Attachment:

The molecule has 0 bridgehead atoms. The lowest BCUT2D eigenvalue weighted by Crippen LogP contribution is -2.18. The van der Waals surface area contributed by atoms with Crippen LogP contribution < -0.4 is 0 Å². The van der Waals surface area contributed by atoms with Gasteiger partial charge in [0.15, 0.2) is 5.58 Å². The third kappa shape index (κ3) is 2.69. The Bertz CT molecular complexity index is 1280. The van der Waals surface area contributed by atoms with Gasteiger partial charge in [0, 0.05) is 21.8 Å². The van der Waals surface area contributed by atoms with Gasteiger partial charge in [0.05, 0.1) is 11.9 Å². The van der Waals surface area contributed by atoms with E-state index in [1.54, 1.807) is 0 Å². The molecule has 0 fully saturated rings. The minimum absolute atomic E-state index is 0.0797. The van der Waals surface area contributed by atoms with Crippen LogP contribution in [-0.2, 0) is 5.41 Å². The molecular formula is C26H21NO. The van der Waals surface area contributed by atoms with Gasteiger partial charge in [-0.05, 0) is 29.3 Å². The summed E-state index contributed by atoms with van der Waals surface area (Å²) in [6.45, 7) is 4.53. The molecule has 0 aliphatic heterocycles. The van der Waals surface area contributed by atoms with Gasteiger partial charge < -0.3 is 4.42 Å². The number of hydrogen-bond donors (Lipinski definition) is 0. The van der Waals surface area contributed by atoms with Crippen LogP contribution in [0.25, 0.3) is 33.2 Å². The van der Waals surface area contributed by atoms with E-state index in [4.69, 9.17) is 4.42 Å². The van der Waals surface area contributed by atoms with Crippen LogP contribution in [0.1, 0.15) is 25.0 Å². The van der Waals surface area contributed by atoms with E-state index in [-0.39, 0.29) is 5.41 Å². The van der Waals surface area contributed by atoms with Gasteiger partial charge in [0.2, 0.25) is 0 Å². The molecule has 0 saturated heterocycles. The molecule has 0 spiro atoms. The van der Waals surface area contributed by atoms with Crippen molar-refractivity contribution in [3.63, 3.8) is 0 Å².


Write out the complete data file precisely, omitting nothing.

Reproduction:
The molecule has 0 bridgehead atoms. The lowest BCUT2D eigenvalue weighted by Crippen LogP contribution is -2.18. The van der Waals surface area contributed by atoms with Crippen LogP contribution < -0.4 is 0 Å². The van der Waals surface area contributed by atoms with Gasteiger partial charge in [0.15, 0.2) is 5.58 Å². The third kappa shape index (κ3) is 2.69. The Bertz CT molecular complexity index is 1280. The van der Waals surface area contributed by atoms with Gasteiger partial charge in [0, 0.05) is 21.8 Å². The van der Waals surface area contributed by atoms with Gasteiger partial charge in [0.05, 0.1) is 11.9 Å². The van der Waals surface area contributed by atoms with E-state index in [1.54, 1.807) is 0 Å². The molecule has 0 fully saturated rings. The minimum absolute atomic E-state index is 0.0797. The van der Waals surface area contributed by atoms with Crippen LogP contribution in [-0.2, 0) is 5.41 Å². The molecular formula is C26H21NO. The van der Waals surface area contributed by atoms with Gasteiger partial charge in [-0.05, 0) is 29.3 Å². The summed E-state index contributed by atoms with van der Waals surface area (Å²) in [6.45, 7) is 4.53. The molecule has 0 aliphatic heterocycles. The van der Waals surface area contributed by atoms with Gasteiger partial charge < -0.3 is 4.42 Å². The number of hydrogen-bond donors (Lipinski definition) is 0. The van der Waals surface area contributed by atoms with Crippen LogP contribution in [0.25, 0.3) is 33.2 Å². The van der Waals surface area contributed by atoms with E-state index in [4.69, 9.17) is 4.42 Å². The van der Waals surface area contributed by atoms with Crippen LogP contribution in [0.1, 0.15) is 25.0 Å². The van der Waals surface area contributed by atoms with E-state index in [-0.39, 0.29) is 5.41 Å². The van der Waals surface area contributed by atoms with Gasteiger partial charge in [0.2, 0.25) is 0 Å². The molecule has 0 saturated heterocycles. The molecule has 0 spiro atoms. The van der Waals surface area contributed by atoms with Crippen molar-refractivity contribution in [3.63, 3.8) is 0 Å².